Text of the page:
Written by Julia Mueller of The Roasted Root.
Creamy, naturally sweet kabocha squash casserole with gluten-free walnut topping – a marvelous dish to share with friends and family during the holidays.
Kabocha is my soul squash.
Have you familiarized yourself with it yet? I’m not even sure I can adequately describe it in words. It’s very sweet, super creamy as though it’s made out of butter when it’s 200% not, almost cinnamon-y with a hint of nutmeg and vanilla on the back end with a nutty finish. Some folks may think that’s ludicrous and may disagree with me entirely, but the aforementioned is precisely how my mind space computes the flavor of the kabocha. The texture? Exceedingly soft like a down comforter slash pillow top fluffy apparatus of luxurious delight.
If you’ve been around this blog space a time or two, you may remember the Kabocha Squash Spice Cake with Chai Caramel and Creamy Kabocha Squash Mash I’ve shown you in past posts. Both succulent recipes, both made for sharing.
This kabocha squash casserole…the idea is similar to the Paleo Sweet Potato Casserole I showed you a while back – it entails a soft, sweet, creamy filling with a crispy topping – it’s kind of like eating a crust-less squash pie, but healthier. And it encapsulates all my soul feelings surrounding fall in one dense and warm dish of carb dreams. The way I see it, this casserole is perfect for serving to friends and family during holiday get togethers – it’s naturally sweetened, gluten-free, protein packed, and sinfully scrumptious enough to eat for dessert.
Speaking of being protein-packed…
I added a few scoops of Vital Proteins Organic Pasture-Raised Grass-Fed Whey Protein to the casserole to give it a well-rounded boost. You may remember from my previous posts with Vital Proteins, collagen is an imperative protein to your joint, skin, bone and ligaments health, and most of us don’t get nearly enough of it in our daily diet. For this reason, it’s important to supplement our collagen intake in order to ensure the longevity and functionality of our skeletal structure.
Adding Vital Proteins to my daily regimen has been the easiest change I’ve made in months, as it’s as simple as scooping it into virtually any recipe. The powder dissolves in both warm and cold liquid, and the various powders come either unflavored, or flavored, both of which can be added to both sweet and savory dishes. Vital Proteins derives their collagen powders from only the finest sources, ensuring you get the highest quality collagen for your body to put to use. This whey version comes from the highest quality organic pasture-raised, grass-fed cow milk.
Preparing this casserole is a simple four-step process. We first roast the kabocha squash until it’s nice and mooshy, add it to a blender with the rest of the filling ingredients to puree everything together. Transfer this filling mixture to a casserole dish, top it with our little streusel topping situation, and bake it in the oven. Okay, okay, you caught me…that was five steps. Regardless, this quasi pie-style side dish is fit to feed plenty of hungry individuals.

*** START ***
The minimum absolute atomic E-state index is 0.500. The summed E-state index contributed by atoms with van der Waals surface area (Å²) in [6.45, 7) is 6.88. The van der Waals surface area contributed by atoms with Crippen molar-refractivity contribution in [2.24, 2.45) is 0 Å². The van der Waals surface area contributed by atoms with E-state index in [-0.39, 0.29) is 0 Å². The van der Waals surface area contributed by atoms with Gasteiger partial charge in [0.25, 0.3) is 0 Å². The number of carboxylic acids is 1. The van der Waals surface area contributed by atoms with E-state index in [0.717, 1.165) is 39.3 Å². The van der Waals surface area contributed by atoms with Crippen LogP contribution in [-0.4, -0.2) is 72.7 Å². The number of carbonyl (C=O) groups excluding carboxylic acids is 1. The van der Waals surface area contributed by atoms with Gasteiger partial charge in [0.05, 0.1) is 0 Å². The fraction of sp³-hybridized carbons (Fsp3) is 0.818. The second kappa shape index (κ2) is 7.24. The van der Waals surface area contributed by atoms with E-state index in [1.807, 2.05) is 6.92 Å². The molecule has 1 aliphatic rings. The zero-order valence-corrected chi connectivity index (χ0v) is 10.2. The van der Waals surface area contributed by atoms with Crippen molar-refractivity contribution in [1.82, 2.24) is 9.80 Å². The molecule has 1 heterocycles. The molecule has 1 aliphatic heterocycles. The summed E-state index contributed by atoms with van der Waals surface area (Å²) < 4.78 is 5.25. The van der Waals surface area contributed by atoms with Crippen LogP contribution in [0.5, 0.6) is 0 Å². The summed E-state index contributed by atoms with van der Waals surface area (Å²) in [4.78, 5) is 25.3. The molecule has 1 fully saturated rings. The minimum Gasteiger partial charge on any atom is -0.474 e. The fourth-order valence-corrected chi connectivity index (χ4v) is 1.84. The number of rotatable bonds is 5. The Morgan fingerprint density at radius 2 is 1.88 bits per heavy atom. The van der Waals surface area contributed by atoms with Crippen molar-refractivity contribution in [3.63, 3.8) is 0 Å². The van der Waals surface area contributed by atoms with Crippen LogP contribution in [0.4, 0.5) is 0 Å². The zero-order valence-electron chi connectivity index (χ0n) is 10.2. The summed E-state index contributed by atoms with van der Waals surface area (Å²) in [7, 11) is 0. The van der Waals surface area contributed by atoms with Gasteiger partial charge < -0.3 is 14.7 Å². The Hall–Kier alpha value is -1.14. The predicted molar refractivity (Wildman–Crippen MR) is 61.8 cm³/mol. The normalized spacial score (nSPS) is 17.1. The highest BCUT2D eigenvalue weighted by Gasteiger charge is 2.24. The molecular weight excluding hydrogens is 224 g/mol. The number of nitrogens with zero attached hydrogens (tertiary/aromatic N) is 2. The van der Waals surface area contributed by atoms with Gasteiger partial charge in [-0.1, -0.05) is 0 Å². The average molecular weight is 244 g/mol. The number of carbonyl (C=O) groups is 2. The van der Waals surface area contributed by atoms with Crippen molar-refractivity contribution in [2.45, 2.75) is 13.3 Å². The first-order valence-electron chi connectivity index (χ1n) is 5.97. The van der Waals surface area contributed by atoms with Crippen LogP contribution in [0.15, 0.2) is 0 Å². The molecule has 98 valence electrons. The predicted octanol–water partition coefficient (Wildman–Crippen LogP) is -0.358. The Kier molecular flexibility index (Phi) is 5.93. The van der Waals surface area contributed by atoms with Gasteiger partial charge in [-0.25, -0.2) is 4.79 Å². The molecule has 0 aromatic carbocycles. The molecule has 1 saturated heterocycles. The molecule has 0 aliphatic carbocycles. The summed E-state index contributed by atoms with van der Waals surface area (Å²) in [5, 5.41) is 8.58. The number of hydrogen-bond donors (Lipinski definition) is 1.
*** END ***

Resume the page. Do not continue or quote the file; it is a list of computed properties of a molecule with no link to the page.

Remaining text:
If you aren’t a fan of walnuts, you can use almonds or pecans to replace them. You can also use agave nectar or coconut nectar in place of the pure maple syrup.
To see Julia’s orginal blog post click here.
Kabocha Squash Casserole (Gluten-Free)
Kabocha Squash Filling:
- 1 large (6-pound) kabocha squash, about 5 cups mashed
- 3 scoops Vital Proteins Organic Pasture-Raised Grass-Fed Whey Protein
- 3 large eggs
- 1/2 cup pure maple syrup or honey
- 2 teaspoons pure vanilla extract
- 3 tablespoons gluten-free all-purpose flour
- 1 tablespoon ground cinnamon
- 1-1/4 teaspoons sea salt
- 1/2 teaspoon ground nutmeg
- ¼ teaspoon ground cardamom, optional
- 1/4 teaspoon ground cloves
- 1 cup gluten-free all-purpose flour
- 1 cup raw walnuts, chopped
- 1/2 cup pure maple syrup, to taste
- 1/3 cup + 1 tablespoon coconut oil, softened or melted
- 1 teaspoon pure vanilla extract
- 2 teaspoons ground cinnamon
- ¼ tsp. sea salt
- Preheat the oven to 415 degrees F.
- Trim the top off of the kabocha squash. Drizzle the flesh with olive oil and use your hands to coat it. Sprinkle with salt and place cut-side down on a baking sheet. Roast in the preheated oven 55 to 65 minutes, or until kabocha squash is very soft when poked with a fork.
- Scoop the flesh out of the kabocha squash and place it in a bowl to cool. Once cool, add the kabocha squash to a high-powered blender along with the rest of the ingredients for the filling. Blend until well-combined. Transfer filling mixture to a 9-inch round casserole dish (or 2-quart rectangular casserole dish) and preheat the oven to 375 degrees F.
- Stir together all of the ingredients for the topping until well combined. Evenly spread the topping mixture over the kabocha squash – it’s fine to have large clumps.
- Bake at 375 degrees for 40 to 50 minutes, until the topping is golden-brown and filling is bubbling, then turn off the oven and allow casserole to sit an additional 10 minutes. Remove from the oven and cool for 15 minutes before serving.
- Store leftovers in a sealed container and refrigerate up to 7 days.